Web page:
Web Video in the Real World
Consider Bristol-Myers Squibb's "Prevailers" campaign, which promoted the brand to a wider audience, from financial analysts
to industry journalists. Largely a consumer ad drive distributed on TV, BMS also carried the content online at
http://Prevail.BMS.com/, reaching any visitor to the company's Web site. The collection of videos features stories from cancer and AIDS survivors,
as well as others who have faced serious debilitating conditions. The stories, told by the patients themselves speaking directly
to the camera, express emotion and sincerity. The end goal of these videos is twofold: first, to inspire any viewer, whether
he or she is a consumer, an employee, or some other type of influencer; and second, to increase awareness of the impact Bristol
Myers-Squibb has on patients' lives. The effect on the viewer is powerful and memorable.
In another example, Bausch & Lomb used Web video in crisis management, after recalling a contact lens solution with possible
links to eye fungus. Instead of a generic press release, visitors to the company's home page found a video featuring CEO Ronald
Zarrella speaking directly to the issue, detailing the steps being taken by the company, and providing information on where
consumers could turn with questions. This approach put a human face on the issue (a face happened to belong to the person
with the most control in the situation.) JetBlue airlines took a similar approach after its planes were stuck on runways for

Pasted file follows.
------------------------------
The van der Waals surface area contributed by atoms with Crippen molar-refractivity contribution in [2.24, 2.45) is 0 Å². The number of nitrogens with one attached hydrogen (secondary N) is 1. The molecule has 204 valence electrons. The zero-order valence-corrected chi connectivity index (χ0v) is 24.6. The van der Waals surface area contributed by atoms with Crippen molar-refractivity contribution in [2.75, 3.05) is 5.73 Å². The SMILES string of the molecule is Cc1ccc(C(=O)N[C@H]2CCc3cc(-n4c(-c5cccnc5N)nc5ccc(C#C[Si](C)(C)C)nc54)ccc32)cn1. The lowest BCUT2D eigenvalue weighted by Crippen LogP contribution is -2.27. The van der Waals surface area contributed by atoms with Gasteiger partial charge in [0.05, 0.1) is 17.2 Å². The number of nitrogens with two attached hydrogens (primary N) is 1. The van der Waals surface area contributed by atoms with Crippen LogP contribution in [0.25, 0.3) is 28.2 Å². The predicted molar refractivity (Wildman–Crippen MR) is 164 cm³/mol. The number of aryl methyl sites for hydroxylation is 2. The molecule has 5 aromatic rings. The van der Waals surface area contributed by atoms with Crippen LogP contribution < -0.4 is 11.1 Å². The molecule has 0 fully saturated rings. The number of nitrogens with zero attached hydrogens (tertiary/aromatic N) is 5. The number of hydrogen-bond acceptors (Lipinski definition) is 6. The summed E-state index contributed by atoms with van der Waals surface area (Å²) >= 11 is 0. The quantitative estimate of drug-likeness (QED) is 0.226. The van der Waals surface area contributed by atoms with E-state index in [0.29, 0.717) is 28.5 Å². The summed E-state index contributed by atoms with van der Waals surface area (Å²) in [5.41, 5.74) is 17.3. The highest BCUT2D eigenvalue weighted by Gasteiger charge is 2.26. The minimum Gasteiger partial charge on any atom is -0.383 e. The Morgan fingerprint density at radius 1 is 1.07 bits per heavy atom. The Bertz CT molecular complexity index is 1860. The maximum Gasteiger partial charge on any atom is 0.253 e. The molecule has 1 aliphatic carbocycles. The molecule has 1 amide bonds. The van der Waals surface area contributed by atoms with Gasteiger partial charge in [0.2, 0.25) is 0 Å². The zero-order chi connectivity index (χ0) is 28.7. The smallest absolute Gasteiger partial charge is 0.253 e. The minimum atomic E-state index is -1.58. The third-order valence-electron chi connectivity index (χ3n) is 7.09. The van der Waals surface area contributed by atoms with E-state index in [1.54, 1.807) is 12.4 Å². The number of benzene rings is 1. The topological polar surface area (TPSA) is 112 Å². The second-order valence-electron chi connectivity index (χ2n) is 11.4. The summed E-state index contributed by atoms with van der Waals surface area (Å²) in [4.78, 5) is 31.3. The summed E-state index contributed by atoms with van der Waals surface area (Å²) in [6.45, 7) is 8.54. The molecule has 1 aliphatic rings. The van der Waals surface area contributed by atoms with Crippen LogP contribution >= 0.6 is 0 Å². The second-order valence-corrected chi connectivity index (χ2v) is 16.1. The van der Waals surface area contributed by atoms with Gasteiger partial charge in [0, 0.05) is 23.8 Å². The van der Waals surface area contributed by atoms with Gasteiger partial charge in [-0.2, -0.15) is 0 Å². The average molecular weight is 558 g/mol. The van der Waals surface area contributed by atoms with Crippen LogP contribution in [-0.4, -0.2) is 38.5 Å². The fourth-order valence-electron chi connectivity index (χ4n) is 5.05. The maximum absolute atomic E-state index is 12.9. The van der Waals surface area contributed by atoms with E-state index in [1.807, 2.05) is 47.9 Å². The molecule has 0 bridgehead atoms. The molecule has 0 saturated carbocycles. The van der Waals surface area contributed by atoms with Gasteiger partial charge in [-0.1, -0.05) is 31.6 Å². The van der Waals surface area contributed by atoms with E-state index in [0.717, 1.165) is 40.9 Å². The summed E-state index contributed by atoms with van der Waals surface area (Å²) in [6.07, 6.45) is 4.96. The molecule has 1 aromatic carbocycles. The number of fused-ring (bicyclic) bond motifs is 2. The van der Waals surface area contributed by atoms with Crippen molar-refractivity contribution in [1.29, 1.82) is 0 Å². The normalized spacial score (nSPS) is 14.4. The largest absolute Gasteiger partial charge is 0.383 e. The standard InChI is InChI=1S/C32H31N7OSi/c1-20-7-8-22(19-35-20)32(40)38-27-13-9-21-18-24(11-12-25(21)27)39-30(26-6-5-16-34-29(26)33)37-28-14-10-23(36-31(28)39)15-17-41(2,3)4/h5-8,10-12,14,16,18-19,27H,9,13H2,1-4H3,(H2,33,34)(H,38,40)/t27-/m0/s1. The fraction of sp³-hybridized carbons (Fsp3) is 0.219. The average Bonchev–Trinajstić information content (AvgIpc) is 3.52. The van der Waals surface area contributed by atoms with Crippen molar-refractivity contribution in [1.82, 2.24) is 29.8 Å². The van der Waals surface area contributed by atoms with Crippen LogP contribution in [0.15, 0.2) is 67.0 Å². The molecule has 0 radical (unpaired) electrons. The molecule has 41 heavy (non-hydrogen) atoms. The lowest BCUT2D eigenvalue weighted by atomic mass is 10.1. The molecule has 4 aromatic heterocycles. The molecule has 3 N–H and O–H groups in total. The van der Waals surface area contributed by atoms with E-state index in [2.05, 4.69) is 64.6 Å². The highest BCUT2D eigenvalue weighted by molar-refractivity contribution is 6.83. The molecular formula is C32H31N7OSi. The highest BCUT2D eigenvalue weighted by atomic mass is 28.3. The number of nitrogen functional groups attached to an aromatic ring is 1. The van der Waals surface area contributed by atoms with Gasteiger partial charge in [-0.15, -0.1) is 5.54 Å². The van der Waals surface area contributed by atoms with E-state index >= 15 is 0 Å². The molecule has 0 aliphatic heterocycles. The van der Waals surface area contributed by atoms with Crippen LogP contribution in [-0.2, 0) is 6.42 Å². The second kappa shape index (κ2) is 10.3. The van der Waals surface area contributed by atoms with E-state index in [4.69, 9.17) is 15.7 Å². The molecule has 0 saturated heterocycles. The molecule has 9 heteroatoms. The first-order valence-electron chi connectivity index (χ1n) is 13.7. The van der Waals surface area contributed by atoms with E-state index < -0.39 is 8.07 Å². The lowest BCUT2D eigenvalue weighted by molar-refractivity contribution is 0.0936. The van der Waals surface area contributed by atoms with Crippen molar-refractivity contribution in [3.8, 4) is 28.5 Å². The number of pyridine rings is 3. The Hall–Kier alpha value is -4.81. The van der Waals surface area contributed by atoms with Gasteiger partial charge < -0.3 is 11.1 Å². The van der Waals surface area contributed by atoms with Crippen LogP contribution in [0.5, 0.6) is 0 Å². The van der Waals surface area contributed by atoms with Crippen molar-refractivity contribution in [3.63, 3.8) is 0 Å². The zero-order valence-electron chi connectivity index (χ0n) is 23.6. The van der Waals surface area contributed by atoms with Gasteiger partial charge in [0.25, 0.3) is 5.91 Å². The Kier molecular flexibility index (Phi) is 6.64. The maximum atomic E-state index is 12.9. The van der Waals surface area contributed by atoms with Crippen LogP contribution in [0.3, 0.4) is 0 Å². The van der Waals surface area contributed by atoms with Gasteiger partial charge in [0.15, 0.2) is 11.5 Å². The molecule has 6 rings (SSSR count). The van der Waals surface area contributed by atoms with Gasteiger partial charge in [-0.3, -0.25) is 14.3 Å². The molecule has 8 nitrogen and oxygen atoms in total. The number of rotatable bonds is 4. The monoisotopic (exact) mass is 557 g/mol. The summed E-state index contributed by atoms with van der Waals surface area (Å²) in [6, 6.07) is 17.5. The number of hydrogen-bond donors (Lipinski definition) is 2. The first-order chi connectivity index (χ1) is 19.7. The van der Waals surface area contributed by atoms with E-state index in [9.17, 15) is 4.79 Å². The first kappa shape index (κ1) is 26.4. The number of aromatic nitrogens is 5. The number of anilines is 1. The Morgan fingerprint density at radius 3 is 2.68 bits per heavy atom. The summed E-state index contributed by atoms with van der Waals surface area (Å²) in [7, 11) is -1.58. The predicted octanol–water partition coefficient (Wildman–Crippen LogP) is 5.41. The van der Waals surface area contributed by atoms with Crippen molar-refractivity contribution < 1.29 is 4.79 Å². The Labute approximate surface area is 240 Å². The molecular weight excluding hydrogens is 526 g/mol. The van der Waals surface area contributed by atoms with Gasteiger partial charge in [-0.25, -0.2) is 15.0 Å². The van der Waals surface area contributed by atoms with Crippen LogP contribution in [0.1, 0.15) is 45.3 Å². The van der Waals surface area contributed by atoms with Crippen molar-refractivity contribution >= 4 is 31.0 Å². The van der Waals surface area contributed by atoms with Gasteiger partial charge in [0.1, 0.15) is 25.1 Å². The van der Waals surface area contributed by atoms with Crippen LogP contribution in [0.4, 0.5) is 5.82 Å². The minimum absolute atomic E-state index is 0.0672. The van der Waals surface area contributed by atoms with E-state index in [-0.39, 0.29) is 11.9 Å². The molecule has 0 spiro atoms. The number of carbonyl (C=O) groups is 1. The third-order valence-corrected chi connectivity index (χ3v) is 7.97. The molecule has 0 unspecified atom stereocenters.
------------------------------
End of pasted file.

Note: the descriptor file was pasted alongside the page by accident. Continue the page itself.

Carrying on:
many hours in 2007. In both cases, Web video enabled the company's chief executive to express concern and offer solutions
with greater emotion, sincerity, and clarity.
Employee and Sales Force Development
For any large corporation, it's a challenge to keep employees up-to-date and engaged in the latest corporate messages. Web
video enables an "always-on" network that can reach employees at their desks, on the road, or even in their homes. Private
video intranets are beginning to replace cumbersome satellite systems, which can be expensive, and where viewership is difficult
to measure. In addition, Web-based video solutions can cost up to 10 times less than satellite, content is available both
live and on-demand, and all usage metrics can be tracked. Furthermore, most employees already use the intranet on a regular
basis, so adding video is an enhancement they can easily adopt. Web video can also be delivered in multiple languages, all
from the same Web page.
Pharmaceutical sales forces are particularly well-suited for Web video; they're young and well-versed in interactive media,
and they are in constant need of information from headquarters. With Web video, they can hear directly from management or
subject-matter experts in preparation for field calls. Web video solutions also include podcasts and other downloadable formats
that can be viewed off-line and even shared with physicians.
The Cutting Edge: What's Next?
Envision a scenario where patients are able to find concise explanations of chronic disease management, such as what to expect
when starting a new treatment regimen. This information can be delivered directly by a world class physician—or better yet,
by a fellow patient who has gone through the same experience. This would bring new depth to both branded and non-branded drug
Looking ahead, Web video will enhance and expand the communication between all constituents in the healthcare product chain.
Physicians can hear from their peers and other experts; salespeople can tune in to this conversation and increase their level
of expertise; eDetailing can include a personal message from the salesperson, conveying more than any brochure alone could;
Web video can be combined with contextual links, each clip offering supporting Web page links, related PDF documents or PowerPoint
slides, and other calls to action. It goes way beyond just watching a clip—Web video lets the viewer react and engage. And
all of this rich content is searchable, bloggable, and easy to share with others. In the future, video will be the ultimate
corporate knowledge base.
Matt DeLoca is senior vice president at The FeedRoom, Inc. He can be reached at firstname.lastname@example.org